The Mask Of Cthulu (August Derleth)

One thing you can say about this August Derleth fellow is that he enjoys the frequent use of the word ‘conterminous’; and for that, I found his work rather endearing! ‘The Mask of Cthulhu’ is probably best enjoyed in small doses, since reading the whole collection in one voluminous bite reveals a distinct lack of variety in each fiendish tale of slumberous batrachian maleficence. These eldritch narratives, while stolid and well-written, do lack invention, and a modicum of dry wit would have added much to the murky proceedings. [Read more…]

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65 Short Stories (W Somerset Maugham)

coverI think astrology and karma play a major role in whether someone is born to be a writer or not. By that I mean a creativity that cannot be learned by conscious techniques or formal education etc. The person concerned is usually moved internally to share something large with the world. And W Somerset Maugham was born to enthrall and entertain people with the written word. It was fate. Like some other literary titans, Charles Dickens and Jules Verne, he was an Aquarius. They usually possess personal charisma that effortlessly draws others to them, originality in their field of work, and are very broad-minded. [Read more…]

Casting The Runes ( M R James)

When someone with a distinctive voice reads a story, they can bring it alive in a new way. English actor Michael Hordern skips delightfully through this classic tale of the supernatural, first published in 1911, from the king of all ghost story writers: Montague Rhodes James.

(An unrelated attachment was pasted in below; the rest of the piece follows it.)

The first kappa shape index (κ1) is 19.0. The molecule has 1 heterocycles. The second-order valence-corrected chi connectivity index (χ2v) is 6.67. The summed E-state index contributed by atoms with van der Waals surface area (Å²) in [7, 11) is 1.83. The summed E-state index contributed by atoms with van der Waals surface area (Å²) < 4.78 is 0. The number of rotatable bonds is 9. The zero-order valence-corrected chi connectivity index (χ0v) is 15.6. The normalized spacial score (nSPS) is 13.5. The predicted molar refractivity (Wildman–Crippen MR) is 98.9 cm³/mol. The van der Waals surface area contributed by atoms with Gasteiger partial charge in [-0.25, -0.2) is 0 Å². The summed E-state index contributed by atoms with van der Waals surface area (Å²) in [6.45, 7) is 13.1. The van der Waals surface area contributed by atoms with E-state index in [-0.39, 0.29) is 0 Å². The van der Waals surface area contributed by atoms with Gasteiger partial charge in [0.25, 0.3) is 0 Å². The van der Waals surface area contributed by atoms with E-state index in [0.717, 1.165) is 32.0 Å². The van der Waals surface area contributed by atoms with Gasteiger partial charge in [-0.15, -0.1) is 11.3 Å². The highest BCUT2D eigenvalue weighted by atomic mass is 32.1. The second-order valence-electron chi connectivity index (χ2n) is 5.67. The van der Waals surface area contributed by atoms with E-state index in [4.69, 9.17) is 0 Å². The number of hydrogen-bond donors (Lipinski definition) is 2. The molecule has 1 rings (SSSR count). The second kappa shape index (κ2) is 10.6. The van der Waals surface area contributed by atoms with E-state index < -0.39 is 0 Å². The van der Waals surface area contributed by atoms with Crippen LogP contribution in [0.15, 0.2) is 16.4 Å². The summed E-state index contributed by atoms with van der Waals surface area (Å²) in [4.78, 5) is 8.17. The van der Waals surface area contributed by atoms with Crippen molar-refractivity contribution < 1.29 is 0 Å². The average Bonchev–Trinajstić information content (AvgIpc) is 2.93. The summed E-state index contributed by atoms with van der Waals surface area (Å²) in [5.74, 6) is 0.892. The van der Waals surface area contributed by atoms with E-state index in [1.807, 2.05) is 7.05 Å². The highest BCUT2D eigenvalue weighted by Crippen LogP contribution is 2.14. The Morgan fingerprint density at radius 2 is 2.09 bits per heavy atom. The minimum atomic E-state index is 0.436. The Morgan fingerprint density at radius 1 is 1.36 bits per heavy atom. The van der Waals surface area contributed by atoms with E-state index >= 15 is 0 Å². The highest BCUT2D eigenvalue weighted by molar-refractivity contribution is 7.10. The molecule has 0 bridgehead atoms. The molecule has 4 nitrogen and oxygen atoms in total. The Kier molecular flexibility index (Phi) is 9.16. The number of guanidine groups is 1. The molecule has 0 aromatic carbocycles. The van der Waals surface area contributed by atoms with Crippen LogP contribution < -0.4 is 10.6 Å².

Pigeons From Hell (Robert E Howard)

thriller-3This is one of the great horror tales of all time. I find the title particularly irresistable. If you are going to read this short story, go off alone somewhere with just a fading flashlight. Find an abandoned house with a cold unlit fireplace and read the story while sitting on the stone hearth. It will have a bigger impact.  I’ve added images from the 1961 television classic version, one of the Boris Karloff Thriller series. [Read more…]

Tales Of The Unexpected (Roald Dahl)

dahltalesunexpectedIn sixteen short stories the reader is both enthralled and appalled at the depths to which some of the characters sink to when placed in various predicaments. This book is an absolute pleasure to read due to the fabulous writing and narrative skills of the author. Bold, unapologetic, devious, dark, and simultaneously lighthearted. [Read more…]

Night Shift (Stephen King)

stephenkingnightshiftKing’s flair for the short story is almost unsurpassed. My favourite is “Children of the Corn”, where a bizarre road accident prompts an argumentative couple to seek help. When they begin to explore a strange town, a rather disturbing lack of adults leads them into a sinister ritual. Each story is very cinematic, so its no surprise to learn that 12 of them have been turned into (bad) movies. But there are some crappy ones too, depending on your taste. [Read more…]

Masque Of The Red Death (Edgar Allan Poe)

Lon ChaneyDream in the language of dream, with an imagery shining forth in a symphony of sound and colour. Not to get too pretentious about it, but Masque is the greatest short story of the last 200 years. It contains a Biblical weight and foreboding tone that resonates in the reader’s back teeth. This is an Old Testament horror from the Prophet of Doom himself!

[Read more…]

Nightmare At 20,000 Feet: Horror Stories (Richard Matheson)

51m8fe557yL._AC_UL320_SR212,320_Matheson’s story-telling is addictive and the heavy, meaty sense of tension-filled dread with which he is able to consistently imbue his stories is truly special. He has this way of making me feel like I am a part of the story in a way that works brilliantly, especially considering that Matheson loves an open ending. [Read more…]

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